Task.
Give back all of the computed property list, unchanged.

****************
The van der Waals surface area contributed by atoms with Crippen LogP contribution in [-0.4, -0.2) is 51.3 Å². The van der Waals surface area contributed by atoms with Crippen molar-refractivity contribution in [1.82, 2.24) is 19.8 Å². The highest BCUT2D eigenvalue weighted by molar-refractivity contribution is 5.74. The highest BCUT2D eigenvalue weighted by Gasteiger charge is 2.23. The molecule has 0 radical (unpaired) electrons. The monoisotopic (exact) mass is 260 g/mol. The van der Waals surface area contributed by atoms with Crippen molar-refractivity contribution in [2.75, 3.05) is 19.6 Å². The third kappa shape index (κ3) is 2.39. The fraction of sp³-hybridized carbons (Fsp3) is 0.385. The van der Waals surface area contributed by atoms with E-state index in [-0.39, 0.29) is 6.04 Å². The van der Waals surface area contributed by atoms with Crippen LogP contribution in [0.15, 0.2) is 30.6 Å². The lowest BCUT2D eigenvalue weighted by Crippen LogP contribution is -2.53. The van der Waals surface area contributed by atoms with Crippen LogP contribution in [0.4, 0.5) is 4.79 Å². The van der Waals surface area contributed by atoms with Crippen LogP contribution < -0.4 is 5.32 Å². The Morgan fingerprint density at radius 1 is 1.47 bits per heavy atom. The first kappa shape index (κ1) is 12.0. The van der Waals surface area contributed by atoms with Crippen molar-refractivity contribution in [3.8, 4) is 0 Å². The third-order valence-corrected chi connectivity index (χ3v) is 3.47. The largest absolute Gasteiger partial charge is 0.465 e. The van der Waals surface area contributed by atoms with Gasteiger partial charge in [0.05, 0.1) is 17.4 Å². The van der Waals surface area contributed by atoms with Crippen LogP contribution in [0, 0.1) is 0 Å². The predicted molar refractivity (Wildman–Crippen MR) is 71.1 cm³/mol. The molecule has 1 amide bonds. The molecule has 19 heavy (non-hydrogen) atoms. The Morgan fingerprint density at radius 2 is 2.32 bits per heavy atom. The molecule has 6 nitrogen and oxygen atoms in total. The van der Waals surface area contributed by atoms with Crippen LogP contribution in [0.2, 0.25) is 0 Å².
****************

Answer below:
The van der Waals surface area contributed by atoms with Crippen LogP contribution in [-0.4, -0.2) is 51.3 Å². The van der Waals surface area contributed by atoms with Crippen molar-refractivity contribution in [1.82, 2.24) is 19.8 Å². The highest BCUT2D eigenvalue weighted by molar-refractivity contribution is 5.74. The highest BCUT2D eigenvalue weighted by Gasteiger charge is 2.23. The molecule has 0 radical (unpaired) electrons. The monoisotopic (exact) mass is 260 g/mol. The van der Waals surface area contributed by atoms with Crippen molar-refractivity contribution in [2.75, 3.05) is 19.6 Å². The third kappa shape index (κ3) is 2.39. The fraction of sp³-hybridized carbons (Fsp3) is 0.385. The van der Waals surface area contributed by atoms with E-state index in [-0.39, 0.29) is 6.04 Å². The van der Waals surface area contributed by atoms with Crippen LogP contribution in [0.15, 0.2) is 30.6 Å². The lowest BCUT2D eigenvalue weighted by Crippen LogP contribution is -2.53. The van der Waals surface area contributed by atoms with Crippen LogP contribution in [0.4, 0.5) is 4.79 Å². The van der Waals surface area contributed by atoms with Crippen LogP contribution < -0.4 is 5.32 Å². The Morgan fingerprint density at radius 1 is 1.47 bits per heavy atom. The first kappa shape index (κ1) is 12.0. The van der Waals surface area contributed by atoms with Crippen molar-refractivity contribution in [3.8, 4) is 0 Å². The third-order valence-corrected chi connectivity index (χ3v) is 3.47. The largest absolute Gasteiger partial charge is 0.465 e. The van der Waals surface area contributed by atoms with Gasteiger partial charge in [0.05, 0.1) is 17.4 Å². The van der Waals surface area contributed by atoms with Crippen LogP contribution in [0, 0.1) is 0 Å². The predicted molar refractivity (Wildman–Crippen MR) is 71.1 cm³/mol. The molecule has 1 amide bonds. The molecule has 19 heavy (non-hydrogen) atoms. The Morgan fingerprint density at radius 2 is 2.32 bits per heavy atom. The molecule has 6 nitrogen and oxygen atoms in total. The van der Waals surface area contributed by atoms with Crippen LogP contribution in [0.2, 0.25) is 0 Å².